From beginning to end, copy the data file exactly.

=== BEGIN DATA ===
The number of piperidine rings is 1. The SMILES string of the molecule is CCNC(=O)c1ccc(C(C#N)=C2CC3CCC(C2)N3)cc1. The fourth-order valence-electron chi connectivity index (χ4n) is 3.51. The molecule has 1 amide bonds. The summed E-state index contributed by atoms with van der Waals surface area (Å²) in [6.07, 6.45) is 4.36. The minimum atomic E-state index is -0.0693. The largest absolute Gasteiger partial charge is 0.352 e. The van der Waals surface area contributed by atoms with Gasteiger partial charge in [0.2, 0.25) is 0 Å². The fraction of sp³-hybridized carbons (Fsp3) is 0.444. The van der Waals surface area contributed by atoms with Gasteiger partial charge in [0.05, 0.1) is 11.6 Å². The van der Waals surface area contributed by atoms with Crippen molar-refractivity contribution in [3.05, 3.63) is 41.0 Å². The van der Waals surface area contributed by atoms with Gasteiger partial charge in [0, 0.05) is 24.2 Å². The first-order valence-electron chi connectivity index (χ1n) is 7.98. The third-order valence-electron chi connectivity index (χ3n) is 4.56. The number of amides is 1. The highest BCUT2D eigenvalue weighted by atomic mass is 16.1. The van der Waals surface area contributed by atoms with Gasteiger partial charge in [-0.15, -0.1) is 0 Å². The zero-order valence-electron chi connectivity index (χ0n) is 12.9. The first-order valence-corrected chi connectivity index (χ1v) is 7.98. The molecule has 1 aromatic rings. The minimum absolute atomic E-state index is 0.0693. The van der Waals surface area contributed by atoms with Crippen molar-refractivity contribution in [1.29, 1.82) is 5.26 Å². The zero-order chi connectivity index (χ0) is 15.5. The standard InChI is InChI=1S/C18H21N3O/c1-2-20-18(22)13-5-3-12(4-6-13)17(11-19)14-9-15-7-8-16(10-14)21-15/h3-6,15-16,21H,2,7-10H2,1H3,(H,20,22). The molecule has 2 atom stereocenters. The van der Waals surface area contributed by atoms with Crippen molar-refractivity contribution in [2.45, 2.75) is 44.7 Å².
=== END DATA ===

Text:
The number of piperidine rings is 1. The SMILES string of the molecule is CCNC(=O)c1ccc(C(C#N)=C2CC3CCC(C2)N3)cc1. The fourth-order valence-electron chi connectivity index (χ4n) is 3.51. The molecule has 1 amide bonds. The summed E-state index contributed by atoms with van der Waals surface area (Å²) in [6.07, 6.45) is 4.36. The minimum atomic E-state index is -0.0693. The largest absolute Gasteiger partial charge is 0.352 e. The van der Waals surface area contributed by atoms with Gasteiger partial charge in [0.2, 0.25) is 0 Å². The fraction of sp³-hybridized carbons (Fsp3) is 0.444. The van der Waals surface area contributed by atoms with Gasteiger partial charge in [0.05, 0.1) is 11.6 Å². The van der Waals surface area contributed by atoms with Crippen molar-refractivity contribution in [3.05, 3.63) is 41.0 Å². The van der Waals surface area contributed by atoms with Gasteiger partial charge in [0, 0.05) is 24.2 Å². The first-order valence-electron chi connectivity index (χ1n) is 7.98. The third-order valence-electron chi connectivity index (χ3n) is 4.56. The number of amides is 1. The highest BCUT2D eigenvalue weighted by atomic mass is 16.1. The van der Waals surface area contributed by atoms with Gasteiger partial charge in [-0.15, -0.1) is 0 Å². The zero-order valence-electron chi connectivity index (χ0n) is 12.9. The first-order valence-corrected chi connectivity index (χ1v) is 7.98. The molecule has 1 aromatic rings. The minimum absolute atomic E-state index is 0.0693. The van der Waals surface area contributed by atoms with Crippen molar-refractivity contribution in [1.29, 1.82) is 5.26 Å². The zero-order chi connectivity index (χ0) is 15.5. The standard InChI is InChI=1S/C18H21N3O/c1-2-20-18(22)13-5-3-12(4-6-13)17(11-19)14-9-15-7-8-16(10-14)21-15/h3-6,15-16,21H,2,7-10H2,1H3,(H,20,22). The molecule has 2 atom stereocenters. The van der Waals surface area contributed by atoms with Crippen molar-refractivity contribution in [2.45, 2.75) is 44.7 Å².